Written by: Keith Tully
Reviewed: Friday 23rd November, 2012
With retailers such as Comet, JJB Sports and Clinton Cards disappearing from our high streets, new figures that show 7.6% of London’s shops are now vacant have come at little surprise.
The survey, produced by the British Retail Consortium (BRC), painted a bleaker picture outside of the capital with more than 1 in 10 shops being dormant across UK towns and villages.
The BRC said the overall town centre vacancy rate of 11.3% was the lowest figure since it began the regular nationwide survey in July 2011.
A fifth of store units are currently empty in Northern Ireland, while the rate for Wales is 15.1% and for the North & Yorkshire region the rate is 14.6%.
Other well-known brands such as Blacks Leisure, Game and Peacocks have also disappeared or scaled back their presence on the high street after entering administration.
BRC director general Stephen Robertson said the new figures would set "alarm bells ringing" as it confirmed the financial challenges for both customers and retailers were far from over.
"Many retailers are battling stagnating sales and rising costs, and next year's threatened business rates increase can only make matters worse,” Mr Robertson said.
“If the Government wants to breathe life back into our town centres and ensure the retail industry can play its full role in job creation, it needs to freeze rates in 2013.”
A Department for Communities and Local Government spokesman said: "Empty shops are a wasted economic opportunity that spoils the town centre. That is why we are proposing to scrap the damaging red tape that is keeping so many shops boarded up, allowing young entrepreneurs to open pop-up shops and turn the high streets into an exciting start-up launch pad.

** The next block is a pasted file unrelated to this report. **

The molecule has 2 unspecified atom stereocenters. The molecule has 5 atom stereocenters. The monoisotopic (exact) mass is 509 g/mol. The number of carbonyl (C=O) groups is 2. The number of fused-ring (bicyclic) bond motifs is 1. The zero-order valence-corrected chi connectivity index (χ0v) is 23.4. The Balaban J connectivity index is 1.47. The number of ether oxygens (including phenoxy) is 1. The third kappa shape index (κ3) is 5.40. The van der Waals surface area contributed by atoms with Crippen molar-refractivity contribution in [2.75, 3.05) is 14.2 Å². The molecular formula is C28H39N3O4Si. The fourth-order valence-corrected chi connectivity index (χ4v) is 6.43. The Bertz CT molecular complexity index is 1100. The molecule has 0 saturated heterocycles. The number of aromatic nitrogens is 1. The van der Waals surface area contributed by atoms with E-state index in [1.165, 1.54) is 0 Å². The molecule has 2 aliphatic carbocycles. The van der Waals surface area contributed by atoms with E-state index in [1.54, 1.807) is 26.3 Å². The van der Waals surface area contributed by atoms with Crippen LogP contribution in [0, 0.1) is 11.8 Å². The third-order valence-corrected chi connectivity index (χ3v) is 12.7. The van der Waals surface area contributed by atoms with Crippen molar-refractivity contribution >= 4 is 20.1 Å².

"The best thing Government can do to help businesses is to provide them with a stable economic environment, which is why we want to protect local firms from soaring tax bills. We've postponed the revaluation, which will stop soaring tax bills for 800,000 firms, and given businesses the option of spreading this year's increases out over three years.”
One member of the public predicted an end to the high street as we know it, unless there’s a dramatic change.
“Landlords, councils and HMRC beware. Soon many businesses will give up on the high street. If taxes and rents are not heavily reduced, there will be no more tax or rent to collect. Once businesses realise that they no longer need a shop, customers habits will have changed and the effects will be irreversible. The high street in many towns will be nothing but coffee shops, charity shops and tumbleweed. And those overpriced 'to let' units will be of no use to anyone.”